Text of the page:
FREDDIE & FANNIE UNCONSTITUTIONAL BAIL OUT USING WHAT?



“As I write this column, Congress has run this country into a $9,498,511,404,143.63 debt. That’s just under $9.5 TRILLION “dollars.””

I really hope that you will find time to read this article. 🙂
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Arthur Henning of the Chicago Tribune said back in 1935, “The New Deal will bring the Communist Party within striking distance of overthrow of the American form of government…” Mark Sullivan of the Buffalo Evening News also expressed alarm in 1935: “The New Deal is to America what the early phase of Nazism was to Germany…”

The nation is awash in fear because they are coming to realize that while they’ve been buying all the hype from the cabal of gangsters in Washington for decades, reality is now setting in as poverty is slamming millions who used to belong to the middle class. From dangerous lending practices to the derivatives time bomb waiting to go off and inflation getting ready to launch into hyper inflation, the situation is more grim by the week. A financial catastrophe so many have been warning about for decades, it’s all coming home to roost. The “perfect storm” as it’s being called. The beast is now devouring itself and we the people are caught in their cross fire.

Unfortunately, most Americans haven’t been listening. They’re either addicted to sports, shopping, porn, drugs or yaking on their cell phones while the world has been heading for financial Armageddon.

Read moreFREDDIE & FANNIE UNCONSTITUTIONAL BAIL OUT USING WHAT?

The Wall Street Journal Senses Something is Wrong

A subscription to the Wall Street Journal costs several hundred dollars a year, so most people out there don’t get it and DollarCollapse.com rarely posts links to its articles. But everybody should see today’s edition, which probably sets the modern-day record for disturbing headlines. Here’s a sampling of what subscribers read this morning:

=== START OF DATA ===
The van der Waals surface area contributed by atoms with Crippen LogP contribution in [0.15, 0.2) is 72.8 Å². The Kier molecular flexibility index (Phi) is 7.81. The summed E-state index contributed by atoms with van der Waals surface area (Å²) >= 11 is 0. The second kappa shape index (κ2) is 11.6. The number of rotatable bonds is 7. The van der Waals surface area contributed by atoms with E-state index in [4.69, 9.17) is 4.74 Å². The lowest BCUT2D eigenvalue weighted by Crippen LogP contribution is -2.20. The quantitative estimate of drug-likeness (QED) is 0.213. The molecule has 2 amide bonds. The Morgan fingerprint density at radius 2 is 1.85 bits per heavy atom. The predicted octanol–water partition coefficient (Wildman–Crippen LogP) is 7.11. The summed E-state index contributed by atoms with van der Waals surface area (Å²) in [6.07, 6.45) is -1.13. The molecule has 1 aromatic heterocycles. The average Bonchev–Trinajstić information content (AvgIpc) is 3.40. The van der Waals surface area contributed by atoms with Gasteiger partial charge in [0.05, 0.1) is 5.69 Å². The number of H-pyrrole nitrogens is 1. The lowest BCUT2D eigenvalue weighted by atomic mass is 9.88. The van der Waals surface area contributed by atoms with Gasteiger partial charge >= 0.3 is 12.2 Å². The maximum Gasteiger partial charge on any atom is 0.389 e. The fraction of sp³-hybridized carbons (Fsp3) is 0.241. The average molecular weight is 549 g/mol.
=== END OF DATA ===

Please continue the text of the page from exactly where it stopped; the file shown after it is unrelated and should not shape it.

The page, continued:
Read moreThe Wall Street Journal Senses Something is Wrong

US: Total Crash of the Entire Financial System Expected, Say Experts

Investors are fleeing from the U.S. stock market, Sending the Dow to Worst June Since Depression, looking for places to secure their wealth.

There is an unprecedented cash flow of ‘hot money’, which is usually defined as short-term global speculative funds moving among financial markets in search of the highest short-term return, moving into China:
Is China flooded with ‘hot money’ because of an expected meltdown in the U.S.?

Let’s further examine the prospects that we would experience a total crash of the entire financial system:

Fortis Bank Predicts US Financial Market Meltdown Within Weeks

We have seen the Dow suffering it’s worst 1st half since ‘70 accompanied by a lot of bad news for the economy like:
US: Big Trouble for General Motors, Crysler and Ford
America’s Aviation System About To Collapse
Starbucks to cut as many as 12,000 positions
And now the corporations are cheating you at the supermarkets: America’s Shrinking Groceries

The Dollar is being destroyed by the Federal Reserve, which has created in the last three years 4 Trillion Dollars of new money out of thin air: Ron Paul on Iran and Energy June 26, 2008

Ron Paul is further warning that: This coming crisis is bigger than the world has ever experienced
and that: We are at the beginning of a huge Dollar bubble.

The US Federal Reserve intentionally created inflation and that is why its credibility has fallen “below zero” and that is why Barclays warns of a financial storm as Federal Reserve’s credibility crumbles.

More dire warnings: